Monday, April 30, 2007

Publishing Questions

I suspect the newest edition of Writer’s Market has just been published. Why? Because I’ve been receiving a lot of email questions about the business, things I would assume people should know before they begin the submission process. My personal opinion is that Writer’s Market is the easy way out and used primarily by new or inexperienced writers. Don’t get me wrong, it’s a great resource to begin your search with, but once you’ve narrowed your agent list from Writer’s Market you need to take the next step and review other resources to know for sure they are a fit.

You should also be aware that as far as I know, Writer’s Market still doesn’t have a strong vetting process. In other words, you can’t guarantee that all of the agents listed are reputable. So for that reason alone it’s imperative that you do research well beyond Writer’s Market.

To make my life easier I’m going to try to answer some of these questions in one place. That way, when they come around again next year I can simply supply people with the blog link.

I am an unpublished author and I've been doing some research on this. I know there are no types of reading fees, but what other fees are there besides your cut of the royalties? I mean, surely you guys don't pay out of pocket for advertising and things like that in hopes of making a big sale . . .

A literary agent is an author representative. My job is to look after the interests of my clients—authors. I represent the author in the sale of her work to publishers, which includes submissions, contract negotiation, the collection of money, handling other rights, as well as working with the author on career guidance and planning. I do not publish the book, advertise them, handle distribution, or any of the other jobs that are the responsibility of the publisher. And yes, I am paid entirely on commission.

I recently wrote a fictional book that is around 125 pages. It comes under the category of mystery/thriller. Everyone who has read my book really likes it. There are some mistakes in the book that can easily be corrected, but how should I go about getting published, because I do not know what should be the next step that I should take after writing the book?

I’m a literary agency, not an editing service. I want to see your book only when it is completed and polished and you feel it’s in fabulous shape and publishable.

How do you go about getting your book published?

You learn about the industry first. You polish, edit, and revise your book. You research literary agents and understand the different genres. You know which genre your book is in and you target only those agents who represent those genres. You then submit according to their individual guidelines. That means writing a strong and professional query letter. That also means learning to accept rejection. Once you get an agent she will start submitting to publishing houses on your behalf and you will work together to make that deal.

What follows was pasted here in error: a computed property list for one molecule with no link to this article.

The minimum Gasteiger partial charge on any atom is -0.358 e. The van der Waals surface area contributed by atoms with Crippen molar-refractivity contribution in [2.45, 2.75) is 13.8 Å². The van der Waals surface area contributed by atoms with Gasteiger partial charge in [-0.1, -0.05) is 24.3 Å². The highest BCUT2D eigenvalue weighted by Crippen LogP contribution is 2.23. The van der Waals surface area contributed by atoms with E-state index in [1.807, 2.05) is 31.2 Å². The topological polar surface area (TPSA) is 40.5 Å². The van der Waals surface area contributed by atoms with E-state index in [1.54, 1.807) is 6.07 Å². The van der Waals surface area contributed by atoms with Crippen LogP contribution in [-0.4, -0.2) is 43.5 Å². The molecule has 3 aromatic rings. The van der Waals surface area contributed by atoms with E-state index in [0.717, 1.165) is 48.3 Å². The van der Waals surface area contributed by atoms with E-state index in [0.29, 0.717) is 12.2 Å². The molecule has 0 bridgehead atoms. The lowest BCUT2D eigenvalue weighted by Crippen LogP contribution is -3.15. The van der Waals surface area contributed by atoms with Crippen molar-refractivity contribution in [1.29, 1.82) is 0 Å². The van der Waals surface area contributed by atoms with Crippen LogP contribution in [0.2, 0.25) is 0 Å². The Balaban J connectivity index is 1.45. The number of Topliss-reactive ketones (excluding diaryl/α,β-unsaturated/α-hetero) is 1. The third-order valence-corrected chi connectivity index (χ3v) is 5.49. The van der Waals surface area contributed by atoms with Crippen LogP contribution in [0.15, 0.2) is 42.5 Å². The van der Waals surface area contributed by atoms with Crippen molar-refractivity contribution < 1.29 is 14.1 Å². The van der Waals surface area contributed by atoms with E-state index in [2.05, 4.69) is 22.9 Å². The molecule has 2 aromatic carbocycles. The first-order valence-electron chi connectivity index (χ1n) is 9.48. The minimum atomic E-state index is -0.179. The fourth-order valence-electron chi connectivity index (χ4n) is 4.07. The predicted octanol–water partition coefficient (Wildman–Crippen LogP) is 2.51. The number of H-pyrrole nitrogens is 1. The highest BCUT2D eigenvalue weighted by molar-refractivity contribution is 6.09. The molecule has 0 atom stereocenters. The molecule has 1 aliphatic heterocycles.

Oh, and 125 pages, assuming it’s double-spaced, is way too short. Fiction should be a minimum of 75,000 words for some categories, but primarily between 80,000 and 100,000 words. If yours is too long or too short, it’s time to edit and revise.

A proposal or partial consists of a synopsis of your entire book, including the ending, and the first three chapters, but no more than 50 pages. Make sure it’s the first three chapters.

Publishing is a business. Agents and editors don’t do these jobs as hobbies and publishers are in the business to make money, like all businesses are. Therefore you need to start thinking like it’s a business. You wouldn’t become an accountant without learning how to account. So don’t think you can get published without learning how to get published first. There are a lot of great books and resources on the subject. I’m sure I can get some people to make recommendations. . . .



Kris Fletcher said...

I highly recommend the Sell-Your- Novel Toolkit, by Elizabeth Lyon. It's a great introduction to the business side of writing. She talks about publishers and genres, agents and critique groups. She provides many samples of query letters and spends two entire chapters on the deaded synopsis. In short, she walks authors through the entire process of preparing your query, synopsis, and proposal, providing them with the background to start submitting in a knowledgeable and informed way. Excellent resource.

Laura Kramarsky said...

People really email you these questions?? Oh, my. You'd think if they could find you, they could find the information they need. It's not exactly hidden...

claud said...

I really like that reference to a "fictional book." I'm all smiles!

BookEnds, LLC said...


yesterday i got a "nonfiction novel"


claud said...

:) :) :) :)

Sam said...

Would you take an author on a proposal if the book wasn't finished?
(Let's say the author has a track record of published books behind her.)

BookEnds, LLC said...


Absolutely. Once you have published most likely I will take you on proposal. One of the perks of being published is that you can sell on proposal.